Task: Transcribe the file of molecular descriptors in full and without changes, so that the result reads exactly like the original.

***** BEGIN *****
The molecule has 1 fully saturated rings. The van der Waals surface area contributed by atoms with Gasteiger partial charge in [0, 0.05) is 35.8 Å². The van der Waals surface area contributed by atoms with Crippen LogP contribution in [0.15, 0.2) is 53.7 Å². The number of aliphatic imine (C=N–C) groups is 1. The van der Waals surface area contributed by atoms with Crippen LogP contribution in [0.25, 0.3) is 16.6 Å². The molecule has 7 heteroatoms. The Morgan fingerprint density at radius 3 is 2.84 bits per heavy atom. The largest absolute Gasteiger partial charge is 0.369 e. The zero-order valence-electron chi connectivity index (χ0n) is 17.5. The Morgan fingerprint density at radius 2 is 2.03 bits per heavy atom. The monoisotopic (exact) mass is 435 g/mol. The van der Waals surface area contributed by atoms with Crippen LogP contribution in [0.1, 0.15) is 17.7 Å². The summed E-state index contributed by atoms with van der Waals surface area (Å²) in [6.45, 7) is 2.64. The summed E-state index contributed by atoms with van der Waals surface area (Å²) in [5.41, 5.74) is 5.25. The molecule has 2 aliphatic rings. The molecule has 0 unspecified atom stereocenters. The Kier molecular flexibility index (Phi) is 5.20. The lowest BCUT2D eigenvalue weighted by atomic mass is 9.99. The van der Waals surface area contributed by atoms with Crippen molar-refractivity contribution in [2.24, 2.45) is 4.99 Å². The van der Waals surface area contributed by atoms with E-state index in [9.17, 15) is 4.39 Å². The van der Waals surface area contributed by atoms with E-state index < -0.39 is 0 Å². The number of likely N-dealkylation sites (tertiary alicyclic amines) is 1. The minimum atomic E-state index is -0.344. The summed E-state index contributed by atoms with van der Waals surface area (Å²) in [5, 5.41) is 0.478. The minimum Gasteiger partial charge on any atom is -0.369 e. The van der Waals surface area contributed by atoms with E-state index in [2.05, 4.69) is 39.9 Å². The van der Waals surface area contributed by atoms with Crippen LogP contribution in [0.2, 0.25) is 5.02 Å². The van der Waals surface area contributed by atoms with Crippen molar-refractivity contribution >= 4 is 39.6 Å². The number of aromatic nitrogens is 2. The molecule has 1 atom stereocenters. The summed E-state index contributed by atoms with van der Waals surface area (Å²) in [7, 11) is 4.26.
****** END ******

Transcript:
The molecule has 1 fully saturated rings. The van der Waals surface area contributed by atoms with Gasteiger partial charge in [0, 0.05) is 35.8 Å². The van der Waals surface area contributed by atoms with Crippen LogP contribution in [0.15, 0.2) is 53.7 Å². The number of aliphatic imine (C=N–C) groups is 1. The van der Waals surface area contributed by atoms with Crippen LogP contribution in [0.25, 0.3) is 16.6 Å². The molecule has 7 heteroatoms. The Morgan fingerprint density at radius 3 is 2.84 bits per heavy atom. The largest absolute Gasteiger partial charge is 0.369 e. The zero-order valence-electron chi connectivity index (χ0n) is 17.5. The Morgan fingerprint density at radius 2 is 2.03 bits per heavy atom. The monoisotopic (exact) mass is 435 g/mol. The van der Waals surface area contributed by atoms with Crippen LogP contribution in [0.1, 0.15) is 17.7 Å². The summed E-state index contributed by atoms with van der Waals surface area (Å²) in [6.45, 7) is 2.64. The summed E-state index contributed by atoms with van der Waals surface area (Å²) in [5.41, 5.74) is 5.25. The molecule has 2 aliphatic rings. The molecule has 0 unspecified atom stereocenters. The Kier molecular flexibility index (Phi) is 5.20. The lowest BCUT2D eigenvalue weighted by atomic mass is 9.99. The van der Waals surface area contributed by atoms with Crippen molar-refractivity contribution in [2.24, 2.45) is 4.99 Å². The van der Waals surface area contributed by atoms with E-state index in [9.17, 15) is 4.39 Å². The van der Waals surface area contributed by atoms with E-state index < -0.39 is 0 Å². The number of likely N-dealkylation sites (tertiary alicyclic amines) is 1. The minimum atomic E-state index is -0.344. The summed E-state index contributed by atoms with van der Waals surface area (Å²) in [5, 5.41) is 0.478. The minimum Gasteiger partial charge on any atom is -0.369 e. The van der Waals surface area contributed by atoms with E-state index in [2.05, 4.69) is 39.9 Å². The van der Waals surface area contributed by atoms with Crippen LogP contribution in [0.2, 0.25) is 5.02 Å². The van der Waals surface area contributed by atoms with Crippen molar-refractivity contribution >= 4 is 39.6 Å². The number of aromatic nitrogens is 2. The molecule has 1 atom stereocenters. The summed E-state index contributed by atoms with van der Waals surface area (Å²) in [7, 11) is 4.26.